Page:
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Reflections on Our Legacy: The Annual Meeting + Anniversary Reception
Pictured above: Former CEO Ike Keener reunites with Jean Hill, the firstcredit union employee. Chief Credit Risk Officer, BrianVannoy and President + CEO, Cathy Pace, look on.
On Thursday, April 20th, nearly 400 Allegacy employees, members and honored guests gathered in downtown Winston-Salem to acknowledge the business of Annual Meeting and to kick off a yearlong celebration in honor of Allegacy’s 50th Anniversary. Following a business report from Board Chair, Ann Johnston, master of ceremonies Chad Tucker ushered us into a celebration reception to honor Allegacy’s past, celebrate the present and look forward to the future.
Stories were shared of the conditions that inspired the founding of a credit union 50 years ago for the employees of Reynolds Tobacco Company. Originally called Reynolds Carolina Credit Union, we were housed in a makeshift office in the R.J. Reynolds building. Several of Allegacy’s most tenured employees recalled the impact that the credit union and its members have had on their lives via a special video.
“We borrowed $50,000 from Reynolds Tobacco Company to start the credit union,” said Jean Hill, the first credit union employee. “I think the credit union came along at a good time and it was also great for its employees.”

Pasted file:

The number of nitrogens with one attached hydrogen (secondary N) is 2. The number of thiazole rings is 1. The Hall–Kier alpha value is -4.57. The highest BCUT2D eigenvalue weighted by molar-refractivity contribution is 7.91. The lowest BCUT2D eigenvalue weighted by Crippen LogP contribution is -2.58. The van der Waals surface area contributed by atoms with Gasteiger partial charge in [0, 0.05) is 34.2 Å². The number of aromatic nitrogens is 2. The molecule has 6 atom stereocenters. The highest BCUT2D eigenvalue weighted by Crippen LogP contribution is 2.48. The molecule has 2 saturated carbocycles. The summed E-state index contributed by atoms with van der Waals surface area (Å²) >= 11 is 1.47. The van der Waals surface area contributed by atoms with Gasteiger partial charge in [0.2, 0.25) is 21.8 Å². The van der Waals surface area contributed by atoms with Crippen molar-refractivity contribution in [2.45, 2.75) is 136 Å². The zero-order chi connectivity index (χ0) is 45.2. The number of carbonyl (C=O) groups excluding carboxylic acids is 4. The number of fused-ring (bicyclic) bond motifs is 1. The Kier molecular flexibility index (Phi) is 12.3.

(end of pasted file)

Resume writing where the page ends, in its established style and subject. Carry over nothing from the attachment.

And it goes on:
Cathy Pace, President and CEO, currently serving the credit union for 38 years, shared her reflections on the success of her predecessors and her own expectations for Allegacy’s future. “We have so much to give to the communities we serve. Of all the things that have changed in 50 years, I am struck by one thing that hasn’t: Allegacy Federal Credit Union and its employees, are here. Right Here. Looking out for you. And helping you make smart financial choices. Doing the right thing for the wellbeing of staff so that we can do the right thing for you.”
To mark this milestone, Pace announced a $50,000 gift to Project Impact, a community initiative to provide additional operating funds to the Winston-Salem/Forsyth County Schools to address critical student achievement gaps and improve third-grade reading and math proficiency scores. These funds will allow for an intensive early intervention among at-risk and lower performing schools in an effort to raise proficiency in reading and math right here in our community.
“Education has traditionally been a pillar of our community involvement, and we see it as critical to the wellbeing of individuals and the communities they live in.” Pace explained.
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